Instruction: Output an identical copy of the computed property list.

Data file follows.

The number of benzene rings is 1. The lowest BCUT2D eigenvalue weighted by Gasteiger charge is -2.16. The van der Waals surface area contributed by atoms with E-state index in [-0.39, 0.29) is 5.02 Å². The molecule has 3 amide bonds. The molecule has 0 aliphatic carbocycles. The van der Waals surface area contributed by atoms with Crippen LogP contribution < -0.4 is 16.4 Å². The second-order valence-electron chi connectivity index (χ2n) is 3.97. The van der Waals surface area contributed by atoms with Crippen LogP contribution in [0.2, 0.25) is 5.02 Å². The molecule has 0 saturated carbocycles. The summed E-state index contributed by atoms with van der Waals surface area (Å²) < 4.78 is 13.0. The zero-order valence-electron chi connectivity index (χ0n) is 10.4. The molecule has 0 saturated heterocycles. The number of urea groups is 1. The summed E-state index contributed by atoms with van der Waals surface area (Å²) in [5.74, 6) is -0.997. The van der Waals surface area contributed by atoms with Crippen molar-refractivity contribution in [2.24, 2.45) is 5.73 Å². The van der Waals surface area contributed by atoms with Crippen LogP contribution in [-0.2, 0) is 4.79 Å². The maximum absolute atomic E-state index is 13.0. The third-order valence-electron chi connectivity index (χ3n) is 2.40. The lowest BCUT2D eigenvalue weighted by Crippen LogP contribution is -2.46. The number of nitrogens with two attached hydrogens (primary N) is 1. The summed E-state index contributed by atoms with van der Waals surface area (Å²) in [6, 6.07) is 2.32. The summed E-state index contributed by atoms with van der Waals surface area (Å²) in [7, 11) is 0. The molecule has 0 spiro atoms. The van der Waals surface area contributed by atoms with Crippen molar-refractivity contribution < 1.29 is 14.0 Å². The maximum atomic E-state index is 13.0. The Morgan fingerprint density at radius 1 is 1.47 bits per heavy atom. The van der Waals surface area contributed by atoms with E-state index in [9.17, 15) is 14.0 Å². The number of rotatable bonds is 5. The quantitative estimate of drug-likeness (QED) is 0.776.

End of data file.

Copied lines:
The number of benzene rings is 1. The lowest BCUT2D eigenvalue weighted by Gasteiger charge is -2.16. The van der Waals surface area contributed by atoms with E-state index in [-0.39, 0.29) is 5.02 Å². The molecule has 3 amide bonds. The molecule has 0 aliphatic carbocycles. The van der Waals surface area contributed by atoms with Crippen LogP contribution < -0.4 is 16.4 Å². The second-order valence-electron chi connectivity index (χ2n) is 3.97. The van der Waals surface area contributed by atoms with Crippen LogP contribution in [0.2, 0.25) is 5.02 Å². The molecule has 0 saturated carbocycles. The summed E-state index contributed by atoms with van der Waals surface area (Å²) < 4.78 is 13.0. The zero-order valence-electron chi connectivity index (χ0n) is 10.4. The molecule has 0 saturated heterocycles. The number of urea groups is 1. The summed E-state index contributed by atoms with van der Waals surface area (Å²) in [5.74, 6) is -0.997. The van der Waals surface area contributed by atoms with Crippen molar-refractivity contribution in [2.24, 2.45) is 5.73 Å². The van der Waals surface area contributed by atoms with Crippen LogP contribution in [-0.2, 0) is 4.79 Å². The maximum absolute atomic E-state index is 13.0. The third-order valence-electron chi connectivity index (χ3n) is 2.40. The lowest BCUT2D eigenvalue weighted by Crippen LogP contribution is -2.46. The number of nitrogens with two attached hydrogens (primary N) is 1. The summed E-state index contributed by atoms with van der Waals surface area (Å²) in [6, 6.07) is 2.32. The summed E-state index contributed by atoms with van der Waals surface area (Å²) in [7, 11) is 0. The molecule has 0 spiro atoms. The van der Waals surface area contributed by atoms with Crippen molar-refractivity contribution < 1.29 is 14.0 Å². The maximum atomic E-state index is 13.0. The Morgan fingerprint density at radius 1 is 1.47 bits per heavy atom. The van der Waals surface area contributed by atoms with E-state index in [9.17, 15) is 14.0 Å². The number of rotatable bonds is 5. The quantitative estimate of drug-likeness (QED) is 0.776.